Trees have a bit of a problem on their hands. If their seeds are to stand a good chance of survival, they need to spread them to new locations out of the parent tree's shadow. But how do they achieve this without moving parts?

Autochory: dispersing seeds by the plant's own means

By gravity (known as barochory)

The simplest way to spread your seeds is to allow them to drop from a height. Hard or rounded seeds may bounce or roll some distance from where they first hit the earth. Those in a tough shell or case, such as the conkers of horse chestnut, may also split open and scatter their contents

By force (known as ballochory)

One of the more unusual ways to spread seeds is to expel them by force. The seeds of gorse are contained within pods which slowly dry out in warm, sunny weather. Once enough moisture has evaporated the pod splits open, flinging the seeds inside some distance.

Listen carefully to gorse bushes in summer and you'll hear the telltale popping sound of this clever method in action.

Did you know?

Some plants are able to plant their own seeds! Ivy-leaved toadflax grows in the crevices of walls. Once its long flower stalks have been pollinated, the seed heads bend towards the wall's surface, shedding seeds into new cracks. This is known as blastochory.

Allochory: spreading seeds with outside help

By animals (known as zoochory)

Trees may not be able to move, but some are good at procuring the services of animals that can.

Fruit-bearing trees such as rowan offer birds a tasty reward for carrying off their seeds. Encased in nutritious, brightly coloured pulp, some may be plucked from the tree and dropped en route to a new location. Other berries are eaten, and an indigestible coating protects the seed inside as it travels through the digestive system. Once the seed exits it may be far from the parent tree, and deposited in a handy dollop of fertiliser too.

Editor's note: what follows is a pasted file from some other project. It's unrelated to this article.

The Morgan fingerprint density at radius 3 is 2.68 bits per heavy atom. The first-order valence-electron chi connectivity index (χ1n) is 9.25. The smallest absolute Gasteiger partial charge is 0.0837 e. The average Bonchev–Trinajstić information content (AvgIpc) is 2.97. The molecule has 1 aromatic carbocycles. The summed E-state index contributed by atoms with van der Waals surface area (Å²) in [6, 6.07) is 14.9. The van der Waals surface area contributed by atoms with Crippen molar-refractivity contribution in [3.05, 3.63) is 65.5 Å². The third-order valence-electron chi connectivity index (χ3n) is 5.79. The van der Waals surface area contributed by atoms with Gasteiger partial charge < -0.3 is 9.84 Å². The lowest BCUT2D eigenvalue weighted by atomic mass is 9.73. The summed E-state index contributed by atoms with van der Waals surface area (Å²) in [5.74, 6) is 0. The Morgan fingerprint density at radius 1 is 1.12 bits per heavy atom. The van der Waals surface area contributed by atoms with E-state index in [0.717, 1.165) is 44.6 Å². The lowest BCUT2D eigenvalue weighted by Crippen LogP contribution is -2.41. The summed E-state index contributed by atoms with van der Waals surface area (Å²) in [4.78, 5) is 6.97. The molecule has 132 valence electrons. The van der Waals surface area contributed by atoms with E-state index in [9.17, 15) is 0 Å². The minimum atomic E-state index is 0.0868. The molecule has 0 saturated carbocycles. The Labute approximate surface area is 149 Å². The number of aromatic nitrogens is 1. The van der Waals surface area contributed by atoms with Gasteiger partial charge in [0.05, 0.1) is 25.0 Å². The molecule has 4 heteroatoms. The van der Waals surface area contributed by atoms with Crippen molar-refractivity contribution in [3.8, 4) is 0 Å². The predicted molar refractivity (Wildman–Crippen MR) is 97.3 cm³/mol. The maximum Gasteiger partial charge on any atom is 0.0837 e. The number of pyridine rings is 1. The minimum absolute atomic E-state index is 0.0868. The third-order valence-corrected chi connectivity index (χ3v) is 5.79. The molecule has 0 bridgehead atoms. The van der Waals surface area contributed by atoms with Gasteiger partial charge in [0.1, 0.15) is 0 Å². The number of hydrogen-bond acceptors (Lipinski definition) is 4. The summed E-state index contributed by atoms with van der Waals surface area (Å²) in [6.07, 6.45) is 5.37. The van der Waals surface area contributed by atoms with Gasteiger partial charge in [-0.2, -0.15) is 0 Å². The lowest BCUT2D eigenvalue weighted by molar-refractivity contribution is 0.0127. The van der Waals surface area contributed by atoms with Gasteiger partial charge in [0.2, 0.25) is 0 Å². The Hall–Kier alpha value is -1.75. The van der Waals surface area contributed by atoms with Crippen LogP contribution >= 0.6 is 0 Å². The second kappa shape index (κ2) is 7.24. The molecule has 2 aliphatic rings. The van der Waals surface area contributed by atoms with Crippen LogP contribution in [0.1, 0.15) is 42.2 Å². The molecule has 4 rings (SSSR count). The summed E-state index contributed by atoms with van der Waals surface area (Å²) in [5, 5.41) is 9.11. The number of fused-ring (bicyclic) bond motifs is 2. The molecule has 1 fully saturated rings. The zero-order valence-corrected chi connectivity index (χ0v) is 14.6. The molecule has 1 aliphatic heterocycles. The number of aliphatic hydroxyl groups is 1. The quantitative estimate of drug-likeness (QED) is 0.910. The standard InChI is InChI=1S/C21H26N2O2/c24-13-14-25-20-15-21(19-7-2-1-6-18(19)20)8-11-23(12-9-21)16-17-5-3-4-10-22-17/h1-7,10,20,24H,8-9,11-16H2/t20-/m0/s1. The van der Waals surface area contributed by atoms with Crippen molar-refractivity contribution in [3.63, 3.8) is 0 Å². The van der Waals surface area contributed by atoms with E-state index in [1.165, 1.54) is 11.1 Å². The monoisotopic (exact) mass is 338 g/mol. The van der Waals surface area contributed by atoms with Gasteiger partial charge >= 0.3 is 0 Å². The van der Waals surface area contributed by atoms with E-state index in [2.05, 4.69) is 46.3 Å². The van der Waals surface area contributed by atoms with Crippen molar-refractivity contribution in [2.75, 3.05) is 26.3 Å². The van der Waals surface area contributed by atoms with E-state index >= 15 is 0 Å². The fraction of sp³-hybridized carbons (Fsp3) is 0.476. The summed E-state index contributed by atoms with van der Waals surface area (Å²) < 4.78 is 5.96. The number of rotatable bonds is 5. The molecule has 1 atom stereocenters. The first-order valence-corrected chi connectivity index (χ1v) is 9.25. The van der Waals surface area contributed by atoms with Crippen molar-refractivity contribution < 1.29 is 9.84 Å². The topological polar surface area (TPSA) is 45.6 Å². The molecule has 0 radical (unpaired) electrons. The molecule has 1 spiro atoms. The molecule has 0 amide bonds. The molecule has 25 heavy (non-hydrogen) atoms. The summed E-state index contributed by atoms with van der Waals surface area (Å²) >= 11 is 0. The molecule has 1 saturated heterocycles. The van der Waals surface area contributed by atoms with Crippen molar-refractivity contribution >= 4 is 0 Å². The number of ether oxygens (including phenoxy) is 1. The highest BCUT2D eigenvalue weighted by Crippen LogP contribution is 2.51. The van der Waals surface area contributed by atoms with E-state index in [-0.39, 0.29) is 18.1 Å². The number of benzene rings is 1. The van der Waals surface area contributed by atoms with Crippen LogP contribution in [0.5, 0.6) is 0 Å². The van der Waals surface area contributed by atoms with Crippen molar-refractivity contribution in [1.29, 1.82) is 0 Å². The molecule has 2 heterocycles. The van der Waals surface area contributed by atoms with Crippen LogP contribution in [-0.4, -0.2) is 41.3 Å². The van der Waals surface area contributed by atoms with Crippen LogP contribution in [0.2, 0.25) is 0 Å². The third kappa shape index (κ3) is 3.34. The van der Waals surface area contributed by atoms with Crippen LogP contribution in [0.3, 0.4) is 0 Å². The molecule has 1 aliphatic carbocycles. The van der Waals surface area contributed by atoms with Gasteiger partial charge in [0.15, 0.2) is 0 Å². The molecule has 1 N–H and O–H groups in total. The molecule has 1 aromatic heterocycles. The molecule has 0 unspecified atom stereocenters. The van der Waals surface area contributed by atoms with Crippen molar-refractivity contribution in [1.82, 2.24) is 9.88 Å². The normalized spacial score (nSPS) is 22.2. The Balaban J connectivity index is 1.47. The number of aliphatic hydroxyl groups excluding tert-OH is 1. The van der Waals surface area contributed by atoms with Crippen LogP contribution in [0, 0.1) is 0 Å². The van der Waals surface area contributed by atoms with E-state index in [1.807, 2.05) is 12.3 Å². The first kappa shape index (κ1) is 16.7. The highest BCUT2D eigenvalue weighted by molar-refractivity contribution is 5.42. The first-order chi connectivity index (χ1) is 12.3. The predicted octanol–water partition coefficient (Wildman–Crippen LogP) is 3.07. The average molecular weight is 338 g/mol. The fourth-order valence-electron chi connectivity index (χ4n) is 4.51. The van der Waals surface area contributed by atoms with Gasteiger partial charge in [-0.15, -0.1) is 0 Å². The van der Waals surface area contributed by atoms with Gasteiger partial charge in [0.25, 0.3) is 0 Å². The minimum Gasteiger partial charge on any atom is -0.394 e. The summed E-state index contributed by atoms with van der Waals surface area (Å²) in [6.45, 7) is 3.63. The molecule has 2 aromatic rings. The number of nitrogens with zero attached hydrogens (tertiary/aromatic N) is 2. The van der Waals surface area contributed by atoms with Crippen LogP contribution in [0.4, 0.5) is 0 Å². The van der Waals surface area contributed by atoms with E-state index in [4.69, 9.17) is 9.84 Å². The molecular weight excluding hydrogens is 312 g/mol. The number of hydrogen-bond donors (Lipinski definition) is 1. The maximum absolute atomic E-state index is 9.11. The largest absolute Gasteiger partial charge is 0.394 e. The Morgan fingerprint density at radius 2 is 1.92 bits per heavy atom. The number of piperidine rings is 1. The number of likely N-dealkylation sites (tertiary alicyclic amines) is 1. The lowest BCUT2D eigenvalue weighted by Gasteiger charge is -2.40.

Oaks go a step further. They take advantage of the storing behaviour of jays and squirrels to get their seeds both transported and ready planted. These animals put aside food to see them through the winter, often burying acorns in caches around their territory. While their memories are good, some acorns are inevitably forgotten. Those that escape a winter feast may germinate to sprout new trees.

Some plants don't offer their animal helpers a reward, but instead hitch a ride on fur or feathers using hooks and barbs on their seeds' surface.

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By wind (known as anemochory)

Trees have developed a number of ways to use the wind to their advantage.

Some, such as hazel, release their pollen into the air from catkins, trusting the tiny grains to encounter female flowers in their path. This way, there's no need to invest precious energy reserves producing nectar to tempt in pollinating insects. But there's a downside - this risky strategy leaves a lot to chance. The solution? To produce a lot of pollen at once, and to do so before leaves emerge each spring which might get in the way.

Birches also use the wind for pollination, as well as to distribute their seeds. They produce large numbers of tiny, lightweight winged seeds called samaras which float and glide on air currents. Willows instead release fluffy seeds which use a parachute effect to ride the breeze.

Ash, field maple and hornbeam seeds generate their own lift with their specially designed wings. These 'helicopter seeds' spin as they fall, creating a type of flight known as autorotation.

By water (known as hydrochory)

Damp-loving trees such as alder and willows often grow overhanging waterways. What better way to give your seeds a good start in life than to allow streams or rivers to sweep them to the ideal growing spots? This method has its challenges however. Seeds must stay afloat if they're to get anywhere, and they must be protected to prevent their food supply from rotting.

Alder seeds contain pockets of air and two cork appendages to keep them buoyant. Studies have found them capable of floating in water for a whole year without being damaged.

The fluffy white seeds of weeping willow may even benefit from dispersal by water. They're light enough to float on both air currents and water, but if kept cool and moist they stay fresh for longer. In fact, weeping willow seeds spread by water can last for up to a month, whereas normally their viability begins to drop after 10 days.

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